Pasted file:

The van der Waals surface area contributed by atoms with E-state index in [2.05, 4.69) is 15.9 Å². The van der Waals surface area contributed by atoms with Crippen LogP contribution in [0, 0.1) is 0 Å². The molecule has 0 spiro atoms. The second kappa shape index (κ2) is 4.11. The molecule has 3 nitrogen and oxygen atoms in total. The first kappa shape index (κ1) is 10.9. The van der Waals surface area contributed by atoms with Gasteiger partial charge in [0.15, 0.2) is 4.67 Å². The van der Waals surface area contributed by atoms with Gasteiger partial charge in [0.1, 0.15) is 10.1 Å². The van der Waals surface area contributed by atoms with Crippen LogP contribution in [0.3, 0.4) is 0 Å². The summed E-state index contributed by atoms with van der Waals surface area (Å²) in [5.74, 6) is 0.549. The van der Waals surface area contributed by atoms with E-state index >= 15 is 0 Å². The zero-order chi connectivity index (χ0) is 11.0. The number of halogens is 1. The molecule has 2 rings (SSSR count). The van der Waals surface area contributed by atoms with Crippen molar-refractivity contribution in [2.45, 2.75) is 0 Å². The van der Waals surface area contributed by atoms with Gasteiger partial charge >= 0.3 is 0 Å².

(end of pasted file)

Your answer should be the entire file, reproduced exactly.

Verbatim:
The van der Waals surface area contributed by atoms with E-state index in [2.05, 4.69) is 15.9 Å². The van der Waals surface area contributed by atoms with Crippen LogP contribution in [0, 0.1) is 0 Å². The molecule has 0 spiro atoms. The second kappa shape index (κ2) is 4.11. The molecule has 3 nitrogen and oxygen atoms in total. The first kappa shape index (κ1) is 10.9. The van der Waals surface area contributed by atoms with Gasteiger partial charge in [0.15, 0.2) is 4.67 Å². The van der Waals surface area contributed by atoms with Gasteiger partial charge in [0.1, 0.15) is 10.1 Å². The van der Waals surface area contributed by atoms with Crippen LogP contribution in [0.3, 0.4) is 0 Å². The summed E-state index contributed by atoms with van der Waals surface area (Å²) in [5.74, 6) is 0.549. The van der Waals surface area contributed by atoms with E-state index >= 15 is 0 Å². The zero-order chi connectivity index (χ0) is 11.0. The number of halogens is 1. The molecule has 2 rings (SSSR count). The van der Waals surface area contributed by atoms with Crippen molar-refractivity contribution in [2.45, 2.75) is 0 Å². The van der Waals surface area contributed by atoms with Gasteiger partial charge >= 0.3 is 0 Å².